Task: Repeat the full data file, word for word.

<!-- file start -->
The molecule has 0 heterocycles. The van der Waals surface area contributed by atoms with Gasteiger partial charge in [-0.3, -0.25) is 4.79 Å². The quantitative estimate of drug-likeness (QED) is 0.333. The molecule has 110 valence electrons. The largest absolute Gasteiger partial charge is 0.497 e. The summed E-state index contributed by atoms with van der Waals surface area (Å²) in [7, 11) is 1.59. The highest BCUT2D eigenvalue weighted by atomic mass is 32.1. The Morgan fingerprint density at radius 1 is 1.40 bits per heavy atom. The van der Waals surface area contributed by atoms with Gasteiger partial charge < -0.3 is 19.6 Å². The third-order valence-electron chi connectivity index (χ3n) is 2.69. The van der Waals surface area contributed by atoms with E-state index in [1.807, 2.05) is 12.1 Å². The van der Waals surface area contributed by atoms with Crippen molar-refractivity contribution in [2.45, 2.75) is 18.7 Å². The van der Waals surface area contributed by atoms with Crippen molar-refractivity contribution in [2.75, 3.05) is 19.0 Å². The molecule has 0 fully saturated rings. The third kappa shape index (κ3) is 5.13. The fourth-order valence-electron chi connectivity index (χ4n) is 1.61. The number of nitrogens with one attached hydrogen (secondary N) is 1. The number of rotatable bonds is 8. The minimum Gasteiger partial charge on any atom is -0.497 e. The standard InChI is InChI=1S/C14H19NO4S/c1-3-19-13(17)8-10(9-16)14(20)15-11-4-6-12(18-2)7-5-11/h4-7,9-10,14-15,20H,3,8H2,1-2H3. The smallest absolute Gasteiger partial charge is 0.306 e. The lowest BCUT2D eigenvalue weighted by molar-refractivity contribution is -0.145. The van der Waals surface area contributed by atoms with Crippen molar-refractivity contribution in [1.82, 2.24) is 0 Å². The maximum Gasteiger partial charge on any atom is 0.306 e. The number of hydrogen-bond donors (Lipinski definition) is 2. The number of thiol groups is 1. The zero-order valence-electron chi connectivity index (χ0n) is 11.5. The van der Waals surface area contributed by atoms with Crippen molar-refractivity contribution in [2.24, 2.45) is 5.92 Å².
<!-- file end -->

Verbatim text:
The molecule has 0 heterocycles. The van der Waals surface area contributed by atoms with Gasteiger partial charge in [-0.3, -0.25) is 4.79 Å². The quantitative estimate of drug-likeness (QED) is 0.333. The molecule has 110 valence electrons. The largest absolute Gasteiger partial charge is 0.497 e. The summed E-state index contributed by atoms with van der Waals surface area (Å²) in [7, 11) is 1.59. The highest BCUT2D eigenvalue weighted by atomic mass is 32.1. The Morgan fingerprint density at radius 1 is 1.40 bits per heavy atom. The van der Waals surface area contributed by atoms with Gasteiger partial charge < -0.3 is 19.6 Å². The third-order valence-electron chi connectivity index (χ3n) is 2.69. The van der Waals surface area contributed by atoms with E-state index in [1.807, 2.05) is 12.1 Å². The van der Waals surface area contributed by atoms with Crippen molar-refractivity contribution in [2.45, 2.75) is 18.7 Å². The van der Waals surface area contributed by atoms with Crippen molar-refractivity contribution in [2.75, 3.05) is 19.0 Å². The molecule has 0 fully saturated rings. The third kappa shape index (κ3) is 5.13. The fourth-order valence-electron chi connectivity index (χ4n) is 1.61. The number of nitrogens with one attached hydrogen (secondary N) is 1. The number of rotatable bonds is 8. The minimum Gasteiger partial charge on any atom is -0.497 e. The standard InChI is InChI=1S/C14H19NO4S/c1-3-19-13(17)8-10(9-16)14(20)15-11-4-6-12(18-2)7-5-11/h4-7,9-10,14-15,20H,3,8H2,1-2H3. The smallest absolute Gasteiger partial charge is 0.306 e. The lowest BCUT2D eigenvalue weighted by molar-refractivity contribution is -0.145. The van der Waals surface area contributed by atoms with Crippen molar-refractivity contribution in [1.82, 2.24) is 0 Å². The maximum Gasteiger partial charge on any atom is 0.306 e. The number of hydrogen-bond donors (Lipinski definition) is 2. The number of thiol groups is 1. The zero-order valence-electron chi connectivity index (χ0n) is 11.5. The van der Waals surface area contributed by atoms with Crippen molar-refractivity contribution in [2.24, 2.45) is 5.92 Å².